Victory in Georgia. Largest Georgia county to date will use 287 (g) authority. Open borders lobby irate
Dustin Inman Society enforcement project continues
More than two years ago, the Dustin Inman Society announced that one of our primary goals and efforts would be doing all we can to gain implementation of the federal 287 (g) program in as many Georgia counties as possible.
Including rallies, private meetings, writing newspaper columns and letters, and addressing County Commissions, we have worked long and hard to educate the media, the public and elected officials on the concept and benefits of using federally trained local law enforcement to help multiply the effect of the federal Immigration and Customs Enforcement agents.
We have proven that Americans who are willing to engage and get involved can make a difference their own communities.
Our message was – and is – quite simple: In the fight against the organized crime of illegal immigration, enforcement works.
On Friday, July 10, 2009, Gwinnett County Sheriff Butch Conway and the United States Department of Homeland Security announced approval of 287 (g) use in Gwinnett. The Memorandum of Understanding between Sheriff Conway’s office and DHS will be singed very soon.
We congratulate Sheriff Conway and express our deepest gratitude for the efforts of everyone involved in the process of 287 (g) implementation in Gwinnett. A county that suffers one of the largest populations of illegal aliens in Georgia. It is the largest Georgia county to receive 287 (g) authority.
As a group of Americans of all descriptions pursuing the full and equal application of American immigration law, we could not be more proud of our role in encouraging the expansion of immigration enforcement in Gwinnett.
Other Georgia counties using 287 (g) authority to protect and serve Americans and the rule of law are Cobb, Hall and Whitfield. There are several more with pending applications.
Without any surprise, we note the relentless, race-baiting and well-funded opposition to use of the 1996 federal law allowing 287 (g) enforcement from far left fringe groups such as the Georgia Association of Elected Officials (GALEO), the Mexican American Legal Defense and Educational Fund (MALDEF) and the ACLU organized Georgia Detention Watch.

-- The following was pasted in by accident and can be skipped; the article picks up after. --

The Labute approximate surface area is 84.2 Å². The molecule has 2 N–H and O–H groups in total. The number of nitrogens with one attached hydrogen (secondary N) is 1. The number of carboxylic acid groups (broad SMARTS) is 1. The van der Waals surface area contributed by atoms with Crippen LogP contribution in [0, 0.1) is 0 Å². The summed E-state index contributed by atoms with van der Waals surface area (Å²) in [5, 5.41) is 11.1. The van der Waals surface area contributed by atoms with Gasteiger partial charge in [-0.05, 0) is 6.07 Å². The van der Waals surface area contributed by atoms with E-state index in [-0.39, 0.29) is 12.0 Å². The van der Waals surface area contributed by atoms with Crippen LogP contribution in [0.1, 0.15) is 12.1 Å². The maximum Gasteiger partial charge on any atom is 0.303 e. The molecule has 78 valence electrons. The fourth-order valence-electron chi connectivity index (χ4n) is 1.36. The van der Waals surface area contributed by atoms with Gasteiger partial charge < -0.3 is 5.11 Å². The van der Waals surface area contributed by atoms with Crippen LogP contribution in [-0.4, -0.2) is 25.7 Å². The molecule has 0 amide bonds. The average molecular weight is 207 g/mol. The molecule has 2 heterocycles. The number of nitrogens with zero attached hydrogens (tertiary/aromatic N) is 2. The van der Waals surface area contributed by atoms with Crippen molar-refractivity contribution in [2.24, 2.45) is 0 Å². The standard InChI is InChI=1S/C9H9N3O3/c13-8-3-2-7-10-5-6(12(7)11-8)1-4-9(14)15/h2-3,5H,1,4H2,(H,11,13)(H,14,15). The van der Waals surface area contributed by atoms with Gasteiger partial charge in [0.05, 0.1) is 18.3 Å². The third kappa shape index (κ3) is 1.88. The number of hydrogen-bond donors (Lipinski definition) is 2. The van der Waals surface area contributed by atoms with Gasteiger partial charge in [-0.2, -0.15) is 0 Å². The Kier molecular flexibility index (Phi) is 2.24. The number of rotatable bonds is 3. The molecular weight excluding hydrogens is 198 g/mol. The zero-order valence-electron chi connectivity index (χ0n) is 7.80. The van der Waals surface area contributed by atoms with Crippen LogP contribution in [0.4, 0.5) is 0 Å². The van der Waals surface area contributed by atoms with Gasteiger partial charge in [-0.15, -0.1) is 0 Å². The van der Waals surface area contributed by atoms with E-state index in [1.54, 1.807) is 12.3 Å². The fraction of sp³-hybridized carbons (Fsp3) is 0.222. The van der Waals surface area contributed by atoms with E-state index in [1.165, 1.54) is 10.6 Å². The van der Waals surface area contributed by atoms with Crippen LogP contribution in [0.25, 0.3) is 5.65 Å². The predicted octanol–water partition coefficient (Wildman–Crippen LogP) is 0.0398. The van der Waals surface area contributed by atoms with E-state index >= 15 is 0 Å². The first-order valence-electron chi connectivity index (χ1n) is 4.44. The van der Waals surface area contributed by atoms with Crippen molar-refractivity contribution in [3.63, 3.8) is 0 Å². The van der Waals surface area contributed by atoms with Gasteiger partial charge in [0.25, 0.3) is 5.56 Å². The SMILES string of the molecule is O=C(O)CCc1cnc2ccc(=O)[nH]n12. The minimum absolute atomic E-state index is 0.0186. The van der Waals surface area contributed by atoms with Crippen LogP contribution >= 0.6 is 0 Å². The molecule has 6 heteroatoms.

The hateful anti-enforcement activities of these subversive groups constantly serves to assure us that 287 (g) is a super effective tool to remove illegals charged with additional crimes and a deterrent to other illegals remaining in communities where it is used.
Earlier this year Federal immigration officials flagged for deportation 915 foreign-born inmates at the Gwinnett County jail in just 26 days.
Of the inmates identified as being in the country illegally, 489 had a previous criminal history.
Those in opposition to use of 287 (g) endlessly claim that this enforcement effort is somehow making the community ‘less safe”. Like the huge majority of Americans, we disagree.
Below is a partial list of the charges against some of the illegal aliens captured in the 26 day Gwinnett operation in January: Inmates flagged for deportation were charged with the following offenses:
Armed robbery 28
Felony drug offense 154
No driver’s license 226
Other felony 45
Misdemeanor probation violation 55
Felony probation violation 42
Child molestation 23
Aggravated assault 38
Family violence battery 12
Misdemeanor theft 30
Hit and run 6
Homicide by vehicle 1
Source: Gwinnett County Sheriff’s Department as reported in the Atlanta Journal Constitution.
We also note that no one is deported for “minor crimes”. The sole reason for deportation is violation of American immigration laws.
The mindless race-baiting argument against use of the 287 (g) tool is brilliantly outlined on a recent local TV news VIDEO report on Gwinnett’s success by Tracy Blagec, a local anti-enforcement radical. VIDEO HERE
PLEASE NOTE THAT THE TV STATION IS ASKING FOR COMMENTS. If you have a short polite comment please send it to news@cbsAtlanta.com .
We do not agree that illegal aliens are “average, everyday people.”
The Dustin Inman Society will now adjust our focus to other Georgia counties to do what we can to implement the 1996 287 (g) program. Stay tuned.
All help welcomed.
D.A. King, president
The Dustin Inman Society